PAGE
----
Many people I have talked to recently have expressed concerns about the safety of the new SARS-CoV-2 vaccines, mostly citing how quickly the vaccines were developed and whether or not such rapid scientific developments could be safe.
From all of the data we have available to us now, these new vaccines are safe. Both the Pfizer and Moderna vaccines have undergone extraordinary scrutiny as they have moved through the different phases of their respective trials. With regard to the Pfizer vaccine that has already started to be administered over the past week, certain side effects -- soreness at the injection site, fatigue, headache, and quickly resolving fever, as well as occasionally some lymph node swelling -- were seen after vaccination. Serious adverse events such as anaphylaxis or death occurred very rarely in the trials and in a similar rate when compared to the placebo that they tested the vaccines against.
This is enormously reassuring, particularly in the context of a vaccine that appears to be 95 percent effective in preventing Covid-19. The Moderna vaccine, which just received emergency approval by the Federal Food and Drug Administration as well, appears to have a similar side-effect and safety profile while also promising highly effective protection. Both vaccines do not operate the same as many traditional vaccines by delivering a weak or inactivated virus itself into the human body, but instead use messenger RNA to deliver information to cells on how to build a specific kind of spike protein (which in itself is harmless) found in the SARS-CoV-2 virus. The immune system recognizes this spike protein as a foreign invader and develops an antibody response.
This technology in and of itself was already being worked on for several years before these new vaccines were developed, and what scientists around the world have done is not build a new vaccine from scratch, but gather everything known about the previous work on coronavirus and SARS and MERS viruses and build upon these efforts in a herculean fashion.
Was the process rushed? Only in so much as many brilliant men and women have worked night and day from the beginning of this pandemic to try and offer something that would give us a fighting chance, something that would turn the tide.
Because here's the thing: We haven't won this war, not by a long shot. The battles we fight, from the surge here in New York in the spring to the bigger surge in spots across the country this summer, to the cresting wave from coast to coast that we are struggling against right now, are all battering down our defenses. Misinformation and political scare tactics have led millions to disregard the cries for help from the nurses and respiratory therapists, to ignore the desperate pleas from physicians and public health experts, so that each new battle claims more and more lives.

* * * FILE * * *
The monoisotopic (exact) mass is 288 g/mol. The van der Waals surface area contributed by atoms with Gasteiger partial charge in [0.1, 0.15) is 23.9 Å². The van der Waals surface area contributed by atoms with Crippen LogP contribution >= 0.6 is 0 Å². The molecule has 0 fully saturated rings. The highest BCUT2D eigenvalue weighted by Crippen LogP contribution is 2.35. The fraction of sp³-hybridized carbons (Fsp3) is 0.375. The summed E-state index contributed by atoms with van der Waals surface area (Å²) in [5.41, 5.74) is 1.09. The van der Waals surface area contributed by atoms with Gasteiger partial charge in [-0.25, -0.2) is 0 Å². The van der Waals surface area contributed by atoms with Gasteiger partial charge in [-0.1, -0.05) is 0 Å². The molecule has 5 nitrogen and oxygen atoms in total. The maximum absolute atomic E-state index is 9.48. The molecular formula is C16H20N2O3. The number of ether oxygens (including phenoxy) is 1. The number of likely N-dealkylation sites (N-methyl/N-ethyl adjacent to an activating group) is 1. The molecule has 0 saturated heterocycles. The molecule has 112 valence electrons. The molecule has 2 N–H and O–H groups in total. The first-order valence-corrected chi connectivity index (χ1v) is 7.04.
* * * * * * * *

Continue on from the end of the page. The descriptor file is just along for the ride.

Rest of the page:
So here we are. I understand being scared of new technology, I do. I could spend all day citing studies demonstrating safety, or calmly explaining how messenger RNA vaccines work to alleviate those fears.
But I want to share something that I think is equally important.
Every health care worker I know is sprinting like mad to get the vaccine. (To be clear, I have not yet been offered it, as I am not regularly caring for Covid-19 patients, but I will take it as soon as it is offered.) They are doing this to protect themselves, sure, but also because that's what they do. Even though television pundits and political prophets claim the pandemic is a hoax, even though friends and families call them liars on Facebook and Twitter when they describe the suffering and deaths, every nurse and respiratory therapist and physician and hospital employee I know will keep running forward into danger to do their very best to keep as many people alive as possible.
Once again, my friends and co-workers and I will take these first steps for all of you. If all of the safety data is somehow a huge government conspiracy, then all of us will be the first to suffer the consequences. Obviously, we don't believe it is a conspiracy, for all of the reasons cited above. We believe in the rigorous studies that have supported these vaccines' approval. We have reviewed the data from these vaccines being administered to over 21,000 people in the Pfizer study.
And we believe that this is what will help us not just win a battle, but eventually the very war itself.
I don't know if this will convince any of you who are on the fence about getting vaccinated in 2021 when the vaccine becomes publically available to do so, but I hope it at least gives you something to consider as this year draws to a close. Stay safe.
Joshua Potter, D.O., a physician with Stony Brook Southampton Hospital's Meeting House Lane Medical Practice, oversees the practice's Shelter Island office. He specializes in family and neuromusculoskeletal medicine. Opinions expressed in this column are his personal and professional views and not necessarily those of his employer.